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Daily Catholic Question

What does "hosanna" mean?

Several biblical encyclopedias indicate that the cry of "Hosanna!" was a cry for salvation. It can be translated "Do save," "Save, we ask" or "Lord, grant salvation!"

That is its sense as it appears in Psalm 118:2. On the Feast of Tents the Jewish people made a procession with palms while singing hosanna. The seventh day was called the Great Hosanna. Used by crowds in the Gospels as Jesus enters Jerusalem (Matthew 21:9; Mark 11:9 ; and John 12:13), it is a cry of praise, homage, supplication, and joy used to recognize Jesus’ royal messianic dignity.

The cry of hosanna passed from use in the liturgy of the synagogues to our use in the Christian liturgy where it continues to be a shout of praise and honor.

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Wednesday, November 7, 2012
Daily Catholic Question for 11/6/2012 Daily Catholic Question for 11/8/2012


Matthew: Matthew was a Jew who worked for the occupying Roman forces, collecting taxes from other Jews. The Romans were not scrupulous about what the "tax farmers" got for themselves. Hence the latter, known as "publicans," were generally hated as traitors by their fellow Jews. The Pharisees lumped them with "sinners" (see Matthew 9:11-13). So it was shocking to them to hear Jesus call such a man to be one of his intimate followers.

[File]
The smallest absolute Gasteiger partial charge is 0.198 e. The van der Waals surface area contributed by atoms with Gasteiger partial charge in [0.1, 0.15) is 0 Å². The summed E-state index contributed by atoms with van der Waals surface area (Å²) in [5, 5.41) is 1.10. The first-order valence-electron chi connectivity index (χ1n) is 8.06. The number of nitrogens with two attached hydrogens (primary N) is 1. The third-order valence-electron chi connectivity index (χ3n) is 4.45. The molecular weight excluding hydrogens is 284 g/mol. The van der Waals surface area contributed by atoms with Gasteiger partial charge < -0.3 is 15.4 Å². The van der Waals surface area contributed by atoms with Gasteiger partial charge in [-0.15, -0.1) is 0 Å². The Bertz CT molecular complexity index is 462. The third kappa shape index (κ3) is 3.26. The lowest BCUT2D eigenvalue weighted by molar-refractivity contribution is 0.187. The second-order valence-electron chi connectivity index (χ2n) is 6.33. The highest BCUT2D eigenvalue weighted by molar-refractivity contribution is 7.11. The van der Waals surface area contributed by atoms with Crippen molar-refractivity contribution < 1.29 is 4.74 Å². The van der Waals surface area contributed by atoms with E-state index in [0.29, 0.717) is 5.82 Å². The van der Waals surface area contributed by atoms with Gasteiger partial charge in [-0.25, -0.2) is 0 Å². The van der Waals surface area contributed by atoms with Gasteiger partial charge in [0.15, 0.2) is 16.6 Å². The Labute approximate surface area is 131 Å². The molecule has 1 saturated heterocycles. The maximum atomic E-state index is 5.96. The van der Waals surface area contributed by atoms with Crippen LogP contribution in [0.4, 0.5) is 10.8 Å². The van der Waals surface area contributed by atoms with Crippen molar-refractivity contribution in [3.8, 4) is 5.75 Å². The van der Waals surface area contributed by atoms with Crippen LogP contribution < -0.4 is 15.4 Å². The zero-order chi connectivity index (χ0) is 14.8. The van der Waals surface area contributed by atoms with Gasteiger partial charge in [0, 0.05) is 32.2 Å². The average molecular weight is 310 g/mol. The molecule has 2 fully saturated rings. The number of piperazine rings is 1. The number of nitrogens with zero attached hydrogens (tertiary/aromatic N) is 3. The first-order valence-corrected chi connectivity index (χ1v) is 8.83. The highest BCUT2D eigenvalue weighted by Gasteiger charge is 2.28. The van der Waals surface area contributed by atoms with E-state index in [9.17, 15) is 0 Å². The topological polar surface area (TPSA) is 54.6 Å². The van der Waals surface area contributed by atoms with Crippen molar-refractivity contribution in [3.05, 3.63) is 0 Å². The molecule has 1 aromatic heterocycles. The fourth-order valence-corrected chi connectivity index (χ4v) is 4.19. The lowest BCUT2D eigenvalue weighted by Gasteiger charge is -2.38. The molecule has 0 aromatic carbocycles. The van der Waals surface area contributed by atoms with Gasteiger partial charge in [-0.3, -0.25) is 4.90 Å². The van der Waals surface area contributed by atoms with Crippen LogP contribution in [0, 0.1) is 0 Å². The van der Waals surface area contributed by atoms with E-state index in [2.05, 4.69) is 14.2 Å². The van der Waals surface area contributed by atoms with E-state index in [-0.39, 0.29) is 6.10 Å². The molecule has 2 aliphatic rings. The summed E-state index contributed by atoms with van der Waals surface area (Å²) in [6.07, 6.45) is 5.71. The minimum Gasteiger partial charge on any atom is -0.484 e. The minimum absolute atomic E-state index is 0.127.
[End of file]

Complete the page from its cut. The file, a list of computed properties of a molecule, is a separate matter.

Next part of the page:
<p>Matthew got Jesus in further trouble by having a sort of going-away party at his house. The Gospel tells us that "many" tax collectors and "those known as sinners" came to the dinner. The Pharisees were still more badly shocked. What business did the supposedly great teacher have associating with such immoral people? Jesus' answer was, "Those who are well do not need a physician, but the sick do. Go and learn the meaning of the words, 'I desire mercy, not sacrifice.' I did not come to call the righteous but sinners" (Matthew 9:12b-13). Jesus is not setting aside ritual and worship; he is saying that loving others is even more important. </p><p>No other particular incidents about Matthew are found in the New Testament.</p> American Catholic Blog The most appealing invitation to embrace the religious life is the witness of our own lives, the spirit in which we react to our divine calling, the completeness of our dedication, the generosity and cheerfulness of our service to God, the love we have for one another, the apostolic zeal with which we witness to Christ’s love for the poorest of the poor.

 
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